Making a Tournament Tray: Round 2

So with the last tray being less than ideal I thought it about time to make another one, this time out of Formex. While at the Softcore tournament in London I took a look at the Mechanika Studio tournament tray that Martyn Jenkins won from the Smog pit which seems to be made the exact same way I did mine (judging by the burn marks). The main difference is that they only cut about 1-1.5mm into the plastic rather than my 4mm. So if that is enough depth I don’t have to remove as much material this time.

The last tray was a monster at 12″ x 24″ so this time I decided to make one that would fit into my KR bag, 400mm x 270mm. In order to minimise the amount of wasted slots I actually planned out how many bases of each size I would need, in this case 6 large, 31 medium and 22 small. Simple sketch + MATH later showed me I can’t do it. So instead I changed it to be a variable slot tray to hold 9 large, 33 medium and 8 small bases. The large and medium slots having a 2nd layer to old another medium or small slot respectively.

Only two pictures this time, forgot to take them mid way.

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The 2nd row of slots isn’t completed yet because i’m not sure if i’ll even use them, but will finish at a later date as its pretty easy. Unfortunately while cutting I also ended up with a long scratch down the board but shouldn’t be to visible.

As you may have also noticed, i’m pretty bad at MATH. I got the number of large bases wrong as there wasn’t enough space, but at least I managed to get another medium slot out of it. I also fail at hand to eye coordination loosing a small base slot because I started to far away from the edge I had marked out. Sigh.

Using Formex wasn’t to much different from mdf, at least while cutting it I wasn’t covered in sawdust. I’ll stick with it for now since it’ll cut down on my laundry and I don’t need to spray it.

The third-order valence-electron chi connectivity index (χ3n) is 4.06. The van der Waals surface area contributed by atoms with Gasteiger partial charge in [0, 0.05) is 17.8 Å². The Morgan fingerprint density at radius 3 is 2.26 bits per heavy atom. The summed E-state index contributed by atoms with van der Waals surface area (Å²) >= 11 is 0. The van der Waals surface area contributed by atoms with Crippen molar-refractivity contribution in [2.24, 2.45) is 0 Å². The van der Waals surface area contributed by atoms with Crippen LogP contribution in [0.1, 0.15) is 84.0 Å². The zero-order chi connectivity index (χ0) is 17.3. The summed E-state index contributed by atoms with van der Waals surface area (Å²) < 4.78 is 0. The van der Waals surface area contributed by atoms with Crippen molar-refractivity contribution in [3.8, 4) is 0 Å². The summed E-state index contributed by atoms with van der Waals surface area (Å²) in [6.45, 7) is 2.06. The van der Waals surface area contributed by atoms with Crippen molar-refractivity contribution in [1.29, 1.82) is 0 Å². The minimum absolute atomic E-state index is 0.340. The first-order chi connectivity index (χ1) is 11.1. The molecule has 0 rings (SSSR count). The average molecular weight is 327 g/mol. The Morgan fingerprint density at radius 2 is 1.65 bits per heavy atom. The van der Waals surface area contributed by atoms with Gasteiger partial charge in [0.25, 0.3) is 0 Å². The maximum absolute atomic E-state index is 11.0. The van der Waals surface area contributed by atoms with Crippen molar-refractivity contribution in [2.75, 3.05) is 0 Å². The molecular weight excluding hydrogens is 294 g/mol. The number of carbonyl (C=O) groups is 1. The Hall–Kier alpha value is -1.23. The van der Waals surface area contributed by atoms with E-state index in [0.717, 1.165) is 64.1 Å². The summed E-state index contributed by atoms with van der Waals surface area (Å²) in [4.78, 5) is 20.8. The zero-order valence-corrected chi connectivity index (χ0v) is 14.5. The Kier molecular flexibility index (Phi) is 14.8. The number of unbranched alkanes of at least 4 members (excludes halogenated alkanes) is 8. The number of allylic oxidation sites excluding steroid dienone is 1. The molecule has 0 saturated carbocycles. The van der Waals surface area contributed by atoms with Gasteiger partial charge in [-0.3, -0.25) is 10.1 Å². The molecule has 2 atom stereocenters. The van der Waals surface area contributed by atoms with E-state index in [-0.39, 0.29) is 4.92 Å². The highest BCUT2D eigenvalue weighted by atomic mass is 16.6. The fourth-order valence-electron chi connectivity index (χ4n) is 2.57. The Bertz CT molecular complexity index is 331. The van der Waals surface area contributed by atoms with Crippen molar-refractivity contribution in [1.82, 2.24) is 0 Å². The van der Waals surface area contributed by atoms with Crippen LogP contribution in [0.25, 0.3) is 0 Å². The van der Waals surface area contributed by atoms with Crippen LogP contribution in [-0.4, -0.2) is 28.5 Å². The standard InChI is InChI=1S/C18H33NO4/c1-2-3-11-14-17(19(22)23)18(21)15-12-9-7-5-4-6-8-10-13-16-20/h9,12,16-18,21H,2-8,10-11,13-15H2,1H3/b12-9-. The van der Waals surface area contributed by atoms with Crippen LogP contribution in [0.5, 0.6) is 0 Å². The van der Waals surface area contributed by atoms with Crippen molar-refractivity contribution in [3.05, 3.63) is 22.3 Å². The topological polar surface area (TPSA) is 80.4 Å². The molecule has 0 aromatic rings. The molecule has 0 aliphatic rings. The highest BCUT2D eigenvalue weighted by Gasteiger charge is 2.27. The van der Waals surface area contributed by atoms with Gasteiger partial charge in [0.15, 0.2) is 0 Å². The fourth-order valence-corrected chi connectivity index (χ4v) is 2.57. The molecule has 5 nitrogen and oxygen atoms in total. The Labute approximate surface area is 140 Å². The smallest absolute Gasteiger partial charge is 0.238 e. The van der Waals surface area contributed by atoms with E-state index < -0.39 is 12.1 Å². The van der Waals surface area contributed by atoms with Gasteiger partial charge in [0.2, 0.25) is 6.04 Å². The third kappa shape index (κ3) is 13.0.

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Making a Tournament Tray

So last week i’d had the sudden urge to aquire a slotted tournament tray, a quick browse through the interwebs led me to Brokenegg and Mekanika studios and I asked around for some advice. A few replies quickly disuaded me from ordering abroad, reliability and price being the main issues. Still wanting one I decided to stop being a lazy bum and make one myself as I realised I had most of the tools required for the job already.

Before starting I aimed to create a tray that could hold up to three full lists, a daunting task considering how many different models Skorne can use across their lists. This was made worse by the fact it has to hold the 26 medium base monstrosity that is Xerxis T2 which is only likely to share the Gladiator with other lists.

My initial concept was to use a hole cutter to cut holes through a 4-5mm board and then attach that to a thicker base to create the slots. The benefit from this is that if I tap the base I can use bolts/screws to swap out the top layer if I need to hold different base sizes. I spent a few minutes testing out various hole cutters at work and settled on using 32mm, 41mm and 51mm cutters for the various base sizes. All that was left was to get some board and i’d be set.